a day in segovia

I don't have a pretty intro for this post.  I just have the truth: I was really excited to go to Segovia.  My mom studied abroad in Segovia when she was in college, so I was pumped to go see the city where she spent most of her time while in Spain.  We took a bus from Moncloa early on a Sunday morning, and arrived  while the town was seemingly still asleep.  We thought the bus would drop us off right by the aqueduct, but were definitely on a mixed commercial/residential street with no sign of the aqueduct.  We followed some of the crowds from the bus, and caught sight of the aqueduct between some buildings while we were walking.  A few turns later and we found a main street, which we took towards the aqueduct, knowing that if we found that, we'd be in good shape.

See the aqueduct?  By the lamppost, in between the buildings?

We got a map and some advice on getting around from the tourist office, located right next to the aqueduct, and headed to the Alcazar, which is about as far on the edge of town as you can get.  This allowed us to get the lay of the land and see many of the sights from the outside, and see the farthest thing (the Alcazar) first.

First stop on our walk?  Juan Bravo!  My mom told me that her classes were located right by the statue of Juan Bravo, so we had our eyes peeled for him while we were walking, and we saw him right away, and then all throughout the day!  He stands along one of the main streets of Segovia (I believe it's Calle Juan Bravo, actually, but Danny would know since he's our navigator and keeper of the map), and all day we were having so much fun imagining my mom living in and exploring the streets of Segovia!  (We also got a little jealous at one point too.  I mean, what a place to study abroad!)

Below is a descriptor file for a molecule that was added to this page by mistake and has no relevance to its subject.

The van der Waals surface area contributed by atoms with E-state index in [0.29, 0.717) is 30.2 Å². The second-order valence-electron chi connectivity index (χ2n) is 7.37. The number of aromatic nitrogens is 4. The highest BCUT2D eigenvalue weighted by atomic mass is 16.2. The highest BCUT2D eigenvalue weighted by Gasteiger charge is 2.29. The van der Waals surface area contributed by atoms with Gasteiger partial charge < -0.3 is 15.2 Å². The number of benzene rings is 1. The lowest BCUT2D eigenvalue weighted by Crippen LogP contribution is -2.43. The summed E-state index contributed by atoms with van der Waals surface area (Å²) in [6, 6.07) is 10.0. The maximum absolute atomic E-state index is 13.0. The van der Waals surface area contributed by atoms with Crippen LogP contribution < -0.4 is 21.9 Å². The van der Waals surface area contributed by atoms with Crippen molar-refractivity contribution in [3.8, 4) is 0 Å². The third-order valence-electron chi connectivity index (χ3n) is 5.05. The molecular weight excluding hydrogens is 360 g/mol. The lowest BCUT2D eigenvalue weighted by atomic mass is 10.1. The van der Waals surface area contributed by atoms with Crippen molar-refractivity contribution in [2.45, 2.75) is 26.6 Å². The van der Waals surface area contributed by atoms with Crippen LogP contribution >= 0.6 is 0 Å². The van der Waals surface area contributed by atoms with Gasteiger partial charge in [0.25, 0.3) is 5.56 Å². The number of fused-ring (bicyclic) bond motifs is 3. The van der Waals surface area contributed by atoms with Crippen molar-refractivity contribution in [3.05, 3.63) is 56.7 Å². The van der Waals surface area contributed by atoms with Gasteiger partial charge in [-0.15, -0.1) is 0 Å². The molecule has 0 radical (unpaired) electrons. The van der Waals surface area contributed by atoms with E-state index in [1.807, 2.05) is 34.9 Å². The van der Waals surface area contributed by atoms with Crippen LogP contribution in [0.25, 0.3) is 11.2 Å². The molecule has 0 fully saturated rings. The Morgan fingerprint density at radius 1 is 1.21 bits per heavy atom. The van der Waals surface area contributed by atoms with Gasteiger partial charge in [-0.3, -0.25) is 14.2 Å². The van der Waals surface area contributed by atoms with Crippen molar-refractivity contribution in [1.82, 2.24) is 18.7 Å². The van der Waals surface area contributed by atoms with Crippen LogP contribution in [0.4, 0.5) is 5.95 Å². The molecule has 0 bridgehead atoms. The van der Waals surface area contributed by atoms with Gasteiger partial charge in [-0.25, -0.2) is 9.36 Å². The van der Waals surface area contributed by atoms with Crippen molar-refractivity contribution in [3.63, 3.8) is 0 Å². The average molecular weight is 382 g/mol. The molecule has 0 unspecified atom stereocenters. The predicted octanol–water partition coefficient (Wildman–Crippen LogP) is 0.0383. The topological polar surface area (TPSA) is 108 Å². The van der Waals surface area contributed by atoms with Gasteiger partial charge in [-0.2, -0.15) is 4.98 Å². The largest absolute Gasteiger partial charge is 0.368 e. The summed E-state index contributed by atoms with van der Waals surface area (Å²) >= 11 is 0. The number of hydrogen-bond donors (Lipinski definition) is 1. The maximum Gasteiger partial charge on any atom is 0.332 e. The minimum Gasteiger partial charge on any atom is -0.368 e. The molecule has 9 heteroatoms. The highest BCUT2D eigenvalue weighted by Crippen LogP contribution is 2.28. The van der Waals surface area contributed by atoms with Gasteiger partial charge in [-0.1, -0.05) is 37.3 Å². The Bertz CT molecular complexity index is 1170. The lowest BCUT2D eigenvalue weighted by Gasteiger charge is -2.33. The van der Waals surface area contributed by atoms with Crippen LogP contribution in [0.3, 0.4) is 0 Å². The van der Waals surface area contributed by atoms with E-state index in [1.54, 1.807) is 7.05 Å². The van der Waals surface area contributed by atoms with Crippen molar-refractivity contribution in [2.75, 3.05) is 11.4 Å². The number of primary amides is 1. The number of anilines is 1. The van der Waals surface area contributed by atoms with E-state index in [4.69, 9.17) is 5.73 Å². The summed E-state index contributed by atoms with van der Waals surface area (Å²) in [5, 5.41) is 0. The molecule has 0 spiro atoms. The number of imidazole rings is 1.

Segovia's gorgeous cathedral.  And directly behind me...

...Danny in the Plaza Mayor!  It was a beautiful morning.

The Alcazar of Segovia is Spain's most famous castle, and has been a palace, a fortress, a prison, a college, and a military academy over the years since it was constructed in 1120.  Now, it's a tourist attraction, and visitors can tour its rooms and climb to the top of the tower for a great view of Segovia and the surrounding area.  The fact that people seem to enjoy the most: the Alcazar was (supposedly) the inspiration behind Cinderella's castle at Disney World.

We took a couple of hours to listen to the audio guide tour while we walked through the rooms and really take it all in.  We had an entire day in Segovia (about eleven hours - from 10am to 9pm) so we weren't in any rush, and we took our time climbing around and exploring.  When we finished in the building itself, we paid another two euros to climb the 156 steps to the top of the Tower of Juan the II for the views of the area.  I'd say this isn't a must-do, but it did offer a neat perspective, and we met someone who lives in Colorado Springs up at the top!